The beauty of MusicEdConnect is that all sessions will be available ON-DEMAND after the live conference dates so you can re-watch a session or view a session you missed. While there is a specific time for each live session, you do NOT have to watch it on that date. You may watch the 2016 sessions until December 31, 2016!
My READERS receive a COUPON CODE!
UPDATE: My code has expired and if you are just now reading this post, try code “MEC1516” to save $10. Expires Feb. 2
A little overview of the conference:
The conference will begin with keynote speaker, Pete Jutras, presenting “The Road Ahead.” What is the future of teaching piano and what is the best way to teach this next generation effectively?
NEW this year, Tech Tuesday will offer a wealth of beginning to advanced technology sessions including very practical applications on a shoestring budget, how to replace that spaghetti of cords in your studio and iPad iDeas! Also part of Tech Tuesday, are the many HOW TO 30/30 sessions on topics such as HOW TO Broadcast Your Recital Over the Internet, extend your screen, use iMovie and GarageBand. These unique 30/30 sessions will offer a half-hour live with the second 30 minutes recorded for you to watch later when you are ready for that next step. This will help these technical sessions be a bit less overwhelming so you can take it one step at a time at your own pace.
Wednesday, Thursday and Friday, learn how to deal with difficult parents, conduct engaging and effective studio classes, gain new sight reading strategies, understand chord symbols, perfect your teaching language, teach beginners technical movements, teach pop music, how to make the most of your lesson time especially with over scheduled students, better engage your students, marketing magic and everything in between! And….showcases from JoyTunes, TimeWarp Technologies and Keys to Imagination.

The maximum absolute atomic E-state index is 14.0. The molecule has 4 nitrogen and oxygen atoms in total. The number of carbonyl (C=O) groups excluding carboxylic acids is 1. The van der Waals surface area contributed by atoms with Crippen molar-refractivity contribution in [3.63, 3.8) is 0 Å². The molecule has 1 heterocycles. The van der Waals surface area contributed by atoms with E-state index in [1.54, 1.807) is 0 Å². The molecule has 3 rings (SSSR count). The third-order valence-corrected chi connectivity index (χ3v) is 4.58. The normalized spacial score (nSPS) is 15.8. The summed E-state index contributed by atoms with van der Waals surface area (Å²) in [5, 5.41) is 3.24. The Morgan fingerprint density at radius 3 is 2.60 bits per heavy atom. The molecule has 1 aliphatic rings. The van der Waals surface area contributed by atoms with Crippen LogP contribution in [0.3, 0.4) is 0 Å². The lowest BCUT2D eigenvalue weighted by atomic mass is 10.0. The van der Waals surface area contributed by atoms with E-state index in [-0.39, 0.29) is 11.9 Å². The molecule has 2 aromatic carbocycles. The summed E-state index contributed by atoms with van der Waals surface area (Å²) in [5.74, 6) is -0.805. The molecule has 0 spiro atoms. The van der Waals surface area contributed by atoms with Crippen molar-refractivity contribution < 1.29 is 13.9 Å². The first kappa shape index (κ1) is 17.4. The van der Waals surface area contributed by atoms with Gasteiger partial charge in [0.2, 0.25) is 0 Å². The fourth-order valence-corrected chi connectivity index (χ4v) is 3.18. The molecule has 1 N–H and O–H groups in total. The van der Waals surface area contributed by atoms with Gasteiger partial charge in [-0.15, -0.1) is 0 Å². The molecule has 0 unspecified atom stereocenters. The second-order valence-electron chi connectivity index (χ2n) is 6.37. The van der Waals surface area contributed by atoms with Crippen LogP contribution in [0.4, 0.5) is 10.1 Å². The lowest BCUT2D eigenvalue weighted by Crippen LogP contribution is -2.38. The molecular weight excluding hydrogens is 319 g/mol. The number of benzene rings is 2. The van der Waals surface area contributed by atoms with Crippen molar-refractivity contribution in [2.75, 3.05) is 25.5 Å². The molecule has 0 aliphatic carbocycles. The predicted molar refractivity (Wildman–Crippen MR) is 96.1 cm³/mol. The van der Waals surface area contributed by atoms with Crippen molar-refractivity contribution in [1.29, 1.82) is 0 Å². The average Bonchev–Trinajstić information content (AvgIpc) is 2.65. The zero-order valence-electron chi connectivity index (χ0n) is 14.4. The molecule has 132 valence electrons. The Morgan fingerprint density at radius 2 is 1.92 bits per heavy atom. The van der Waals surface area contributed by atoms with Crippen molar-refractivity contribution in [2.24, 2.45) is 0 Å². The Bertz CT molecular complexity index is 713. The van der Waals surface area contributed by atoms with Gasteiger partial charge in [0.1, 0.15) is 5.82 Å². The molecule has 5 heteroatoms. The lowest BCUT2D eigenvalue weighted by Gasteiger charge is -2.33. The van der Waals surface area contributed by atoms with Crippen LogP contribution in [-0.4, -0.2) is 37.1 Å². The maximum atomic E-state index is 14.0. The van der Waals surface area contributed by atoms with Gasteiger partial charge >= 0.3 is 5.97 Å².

Saturday, the networking session returns (Full Access/Live attendees only) as attendees will get to network with other attendees to give and receive great advice, all hosted by some of our presenters.
CLICK HERE for the SESSION DESCRIPTIONS
CLICK HERE for REGISTRATION INFO (use code EG16 for $10 off)
Look forward to seeing you there!
Because we are teachers with incredibly BUSY schedules, I will limit the workshop to just 10 concise minutes on one single topic. However after the 10 minute period, feel free to stick around a bit longer for some Q&A if you like. Even if you can’t join the LIVE presentation, the “scope” will remain on your Periscope account for 24 hours so you may view it at a convenient time later.